“The test pieces should push the boundaries aerodynamically because that’s how you gain performance. If they work, then great. If they don’t, we can always take a step back for the actual production part.

“You need to shoot for the stars and that’s exactly what were doing to get back to the front of the grid.”

shares
comments

Related video

Magnussen enjoying Cadillac after “easy to drive” F1 cars

Previous article

Magnussen enjoying Cadillac after “easy to drive” F1 cars

Next article

Sainz hails ‘unforgettable’ maiden Ferrari F1 test run

Sainz hails ‘unforgettable’ maiden Ferrari F1 test run
Load comments

About this article

Series Formula 1
Teams McLaren
Author Luke Smith
The 'new' F1 drivers who need to improve at Imola Prime

The 'new' F1 drivers who need to improve at Imola

After a pandemic-hit winter of seat-swapping, F1 kicked off its season with several new faces in town, other drivers adapting to new environments, and one making a much-anticipated comeback. Ben Anderson looks at who made the most of their opportunity and who needs to try harder…

The delay that quashed Aston Martin’s last F1 venture Prime

The delay that quashed Aston Martin’s last F1 venture

Aston Martin’s only previous foray into Formula 1 in the late 1950s was a short-lived and unsuccessful affair. But it could have been so different, says Nigel Roebuck.

Formula 1
Apr 10, 2021
Verstappen exclusive: Why lack of titles won't hurt Red Bull's ace Prime

Verstappen exclusive: Why lack of titles won't hurt Red Bull's ace

Max Verstappen’s star quality in Formula 1 is clear. Now equipped with a Red Bull car that is, right now, the world title favourite and the experience to support his talent, could 2021 be the Dutchman’s year to topple the dominant force of Lewis Hamilton and Mercedes?

Formula 1
Apr 9, 2021
Is Formula 1 as good as it has ever been now? Prime

Is Formula 1 as good as it has ever been now?

For many, many years Formula 1 has strived to do and to be better on all fronts. With close competition, a growing fanbase, a stable political landscape and rules in place to encourage sustainability, 2021 is on course to provide an unexpected peak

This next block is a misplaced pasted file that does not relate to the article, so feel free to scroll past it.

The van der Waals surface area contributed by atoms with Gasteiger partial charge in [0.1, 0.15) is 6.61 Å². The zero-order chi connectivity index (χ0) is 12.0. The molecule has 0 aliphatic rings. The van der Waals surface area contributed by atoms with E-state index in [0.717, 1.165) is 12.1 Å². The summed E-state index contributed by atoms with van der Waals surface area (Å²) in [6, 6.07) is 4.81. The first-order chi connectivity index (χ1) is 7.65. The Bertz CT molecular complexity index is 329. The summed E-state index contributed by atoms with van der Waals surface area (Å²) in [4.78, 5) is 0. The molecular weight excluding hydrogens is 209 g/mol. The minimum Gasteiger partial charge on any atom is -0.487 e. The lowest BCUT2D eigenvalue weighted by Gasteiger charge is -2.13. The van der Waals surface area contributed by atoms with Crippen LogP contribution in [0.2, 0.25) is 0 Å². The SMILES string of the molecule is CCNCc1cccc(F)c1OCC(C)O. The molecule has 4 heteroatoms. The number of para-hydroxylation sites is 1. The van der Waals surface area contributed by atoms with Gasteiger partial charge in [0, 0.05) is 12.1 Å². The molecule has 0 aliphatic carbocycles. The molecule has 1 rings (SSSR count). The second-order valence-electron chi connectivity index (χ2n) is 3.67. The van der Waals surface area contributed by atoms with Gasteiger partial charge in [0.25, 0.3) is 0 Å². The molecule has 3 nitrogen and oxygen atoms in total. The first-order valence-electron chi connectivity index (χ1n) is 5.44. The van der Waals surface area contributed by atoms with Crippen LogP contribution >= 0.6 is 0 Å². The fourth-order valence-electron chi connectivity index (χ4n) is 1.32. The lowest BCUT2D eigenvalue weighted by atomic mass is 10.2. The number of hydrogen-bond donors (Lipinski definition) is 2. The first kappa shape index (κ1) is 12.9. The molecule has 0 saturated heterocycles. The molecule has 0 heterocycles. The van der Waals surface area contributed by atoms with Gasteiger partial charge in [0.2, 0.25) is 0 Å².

Formula 1
Apr 8, 2021
How Williams’ new structure adheres to a growing F1 trend Prime

How Williams’ new structure adheres to a growing F1 trend

Williams held out against the tide for many years but, as MARK GALLAGHER explains, the age of the owner-manager is long gone

Formula 1
Apr 6, 2021
When a journeyman driver's F1 career lasted just 800m Prime

When a journeyman driver's F1 career lasted just 800m

Nikita Mazepin’s Formula 1 debut at the Bahrain Grand Prix lasted mere corners before he wiped himself out in a shunt, but his financial backing affords him a full season. Back in 1993 though, Marco Apicella was an F1 driver for just 800m before a first corner fracas ended his career. Here’s the story of his very short time at motorsport’s pinnacle.

Formula 1
Apr 4, 2021
How Raikkonen's rapid rise stalled his teammate's F1 career climb Prime

How Raikkonen's rapid rise stalled his teammate's F1 career climb

Kimi Raikkonen's emergence as a Formula 1 star in his rookie campaign remains one of the legendary storylines from 2001, but his exploits had an unwanted impact on his Sauber teammate's own prospects. Twenty years on from his first F1 podium at the Brazilian GP, here's how Nick Heidfeld's career was chilled by the Iceman.

Formula 1
Apr 3, 2021
The nightmare timing that now hinders Mercedes Prime

The nightmare timing that now hinders Mercedes

Mercedes and Lewis Hamilton took victory at the Bahrain Grand Prix despite, for a change, not having the quickest car. But any hopes of developing its W12 to surpass Red Bull's RB16B in terms of outright speed could not have come at a worse time.

Formula 1
Apr 2, 2021